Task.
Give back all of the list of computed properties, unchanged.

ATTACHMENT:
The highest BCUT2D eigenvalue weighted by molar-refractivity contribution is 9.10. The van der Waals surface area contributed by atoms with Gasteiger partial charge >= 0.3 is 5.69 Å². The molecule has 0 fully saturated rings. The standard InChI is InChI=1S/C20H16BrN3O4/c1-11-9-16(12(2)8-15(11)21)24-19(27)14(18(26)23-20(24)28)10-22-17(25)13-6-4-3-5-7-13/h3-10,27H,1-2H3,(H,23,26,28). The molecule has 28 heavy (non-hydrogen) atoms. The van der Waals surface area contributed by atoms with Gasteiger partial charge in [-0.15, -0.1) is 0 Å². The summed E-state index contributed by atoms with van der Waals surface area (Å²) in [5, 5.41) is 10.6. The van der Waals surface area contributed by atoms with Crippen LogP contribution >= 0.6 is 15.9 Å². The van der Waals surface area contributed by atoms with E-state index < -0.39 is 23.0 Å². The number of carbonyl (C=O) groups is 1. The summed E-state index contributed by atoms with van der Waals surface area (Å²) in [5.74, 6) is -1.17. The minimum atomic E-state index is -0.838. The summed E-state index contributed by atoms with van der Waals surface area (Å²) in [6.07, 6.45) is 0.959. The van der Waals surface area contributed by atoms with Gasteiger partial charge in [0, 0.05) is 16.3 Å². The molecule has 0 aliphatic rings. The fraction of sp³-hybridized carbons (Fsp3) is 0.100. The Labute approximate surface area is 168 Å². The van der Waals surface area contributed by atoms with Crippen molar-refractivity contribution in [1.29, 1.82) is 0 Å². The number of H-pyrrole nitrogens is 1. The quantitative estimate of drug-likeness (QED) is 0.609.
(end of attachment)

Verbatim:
The highest BCUT2D eigenvalue weighted by molar-refractivity contribution is 9.10. The van der Waals surface area contributed by atoms with Gasteiger partial charge >= 0.3 is 5.69 Å². The molecule has 0 fully saturated rings. The standard InChI is InChI=1S/C20H16BrN3O4/c1-11-9-16(12(2)8-15(11)21)24-19(27)14(18(26)23-20(24)28)10-22-17(25)13-6-4-3-5-7-13/h3-10,27H,1-2H3,(H,23,26,28). The molecule has 28 heavy (non-hydrogen) atoms. The van der Waals surface area contributed by atoms with Gasteiger partial charge in [-0.15, -0.1) is 0 Å². The summed E-state index contributed by atoms with van der Waals surface area (Å²) in [5, 5.41) is 10.6. The van der Waals surface area contributed by atoms with Crippen LogP contribution >= 0.6 is 15.9 Å². The van der Waals surface area contributed by atoms with E-state index < -0.39 is 23.0 Å². The number of carbonyl (C=O) groups is 1. The summed E-state index contributed by atoms with van der Waals surface area (Å²) in [5.74, 6) is -1.17. The minimum atomic E-state index is -0.838. The summed E-state index contributed by atoms with van der Waals surface area (Å²) in [6.07, 6.45) is 0.959. The van der Waals surface area contributed by atoms with Gasteiger partial charge in [0, 0.05) is 16.3 Å². The molecule has 0 aliphatic rings. The fraction of sp³-hybridized carbons (Fsp3) is 0.100. The Labute approximate surface area is 168 Å². The van der Waals surface area contributed by atoms with Crippen molar-refractivity contribution in [1.29, 1.82) is 0 Å². The number of H-pyrrole nitrogens is 1. The quantitative estimate of drug-likeness (QED) is 0.609.